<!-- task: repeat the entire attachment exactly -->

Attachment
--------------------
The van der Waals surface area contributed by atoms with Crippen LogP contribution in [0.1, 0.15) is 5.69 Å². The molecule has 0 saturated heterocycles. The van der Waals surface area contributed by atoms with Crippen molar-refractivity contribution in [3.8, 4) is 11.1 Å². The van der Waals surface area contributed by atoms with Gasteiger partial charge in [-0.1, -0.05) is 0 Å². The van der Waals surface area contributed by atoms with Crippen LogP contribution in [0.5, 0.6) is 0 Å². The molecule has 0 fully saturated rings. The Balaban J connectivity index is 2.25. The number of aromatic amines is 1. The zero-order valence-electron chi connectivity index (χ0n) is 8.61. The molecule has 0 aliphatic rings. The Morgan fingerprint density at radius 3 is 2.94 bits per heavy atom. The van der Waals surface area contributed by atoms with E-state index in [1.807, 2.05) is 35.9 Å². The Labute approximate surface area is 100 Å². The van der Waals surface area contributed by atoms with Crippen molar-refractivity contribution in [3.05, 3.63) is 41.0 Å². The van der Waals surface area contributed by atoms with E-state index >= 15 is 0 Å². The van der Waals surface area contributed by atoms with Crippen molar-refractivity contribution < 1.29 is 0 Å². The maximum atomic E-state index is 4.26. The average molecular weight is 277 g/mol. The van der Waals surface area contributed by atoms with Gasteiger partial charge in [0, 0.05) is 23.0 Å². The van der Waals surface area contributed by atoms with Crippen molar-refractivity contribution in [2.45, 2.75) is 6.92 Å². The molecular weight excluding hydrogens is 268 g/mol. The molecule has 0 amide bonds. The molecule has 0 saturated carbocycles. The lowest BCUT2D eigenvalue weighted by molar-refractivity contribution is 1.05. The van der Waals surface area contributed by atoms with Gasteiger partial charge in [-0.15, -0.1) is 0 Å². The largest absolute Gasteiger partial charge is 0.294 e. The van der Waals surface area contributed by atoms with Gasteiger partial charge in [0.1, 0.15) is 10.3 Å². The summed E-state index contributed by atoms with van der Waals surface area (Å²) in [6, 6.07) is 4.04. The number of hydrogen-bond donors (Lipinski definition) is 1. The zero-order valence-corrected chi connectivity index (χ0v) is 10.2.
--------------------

The van der Waals surface area contributed by atoms with Crippen LogP contribution in [0.1, 0.15) is 5.69 Å². The molecule has 0 saturated heterocycles. The van der Waals surface area contributed by atoms with Crippen molar-refractivity contribution in [3.8, 4) is 11.1 Å². The van der Waals surface area contributed by atoms with Gasteiger partial charge in [-0.1, -0.05) is 0 Å². The van der Waals surface area contributed by atoms with Crippen LogP contribution in [0.5, 0.6) is 0 Å². The molecule has 0 fully saturated rings. The Balaban J connectivity index is 2.25. The number of aromatic amines is 1. The zero-order valence-electron chi connectivity index (χ0n) is 8.61. The molecule has 0 aliphatic rings. The Morgan fingerprint density at radius 3 is 2.94 bits per heavy atom. The van der Waals surface area contributed by atoms with E-state index in [1.807, 2.05) is 35.9 Å². The Labute approximate surface area is 100 Å². The van der Waals surface area contributed by atoms with Crippen molar-refractivity contribution in [3.05, 3.63) is 41.0 Å². The van der Waals surface area contributed by atoms with E-state index >= 15 is 0 Å². The van der Waals surface area contributed by atoms with Crippen molar-refractivity contribution < 1.29 is 0 Å². The maximum atomic E-state index is 4.26. The average molecular weight is 277 g/mol. The van der Waals surface area contributed by atoms with Gasteiger partial charge in [0, 0.05) is 23.0 Å². The van der Waals surface area contributed by atoms with Crippen molar-refractivity contribution in [2.45, 2.75) is 6.92 Å². The molecular weight excluding hydrogens is 268 g/mol. The molecule has 0 amide bonds. The molecule has 0 saturated carbocycles. The lowest BCUT2D eigenvalue weighted by molar-refractivity contribution is 1.05. The van der Waals surface area contributed by atoms with Gasteiger partial charge in [-0.15, -0.1) is 0 Å². The largest absolute Gasteiger partial charge is 0.294 e. The van der Waals surface area contributed by atoms with Gasteiger partial charge in [0.1, 0.15) is 10.3 Å². The summed E-state index contributed by atoms with van der Waals surface area (Å²) in [6, 6.07) is 4.04. The number of hydrogen-bond donors (Lipinski definition) is 1. The zero-order valence-corrected chi connectivity index (χ0v) is 10.2.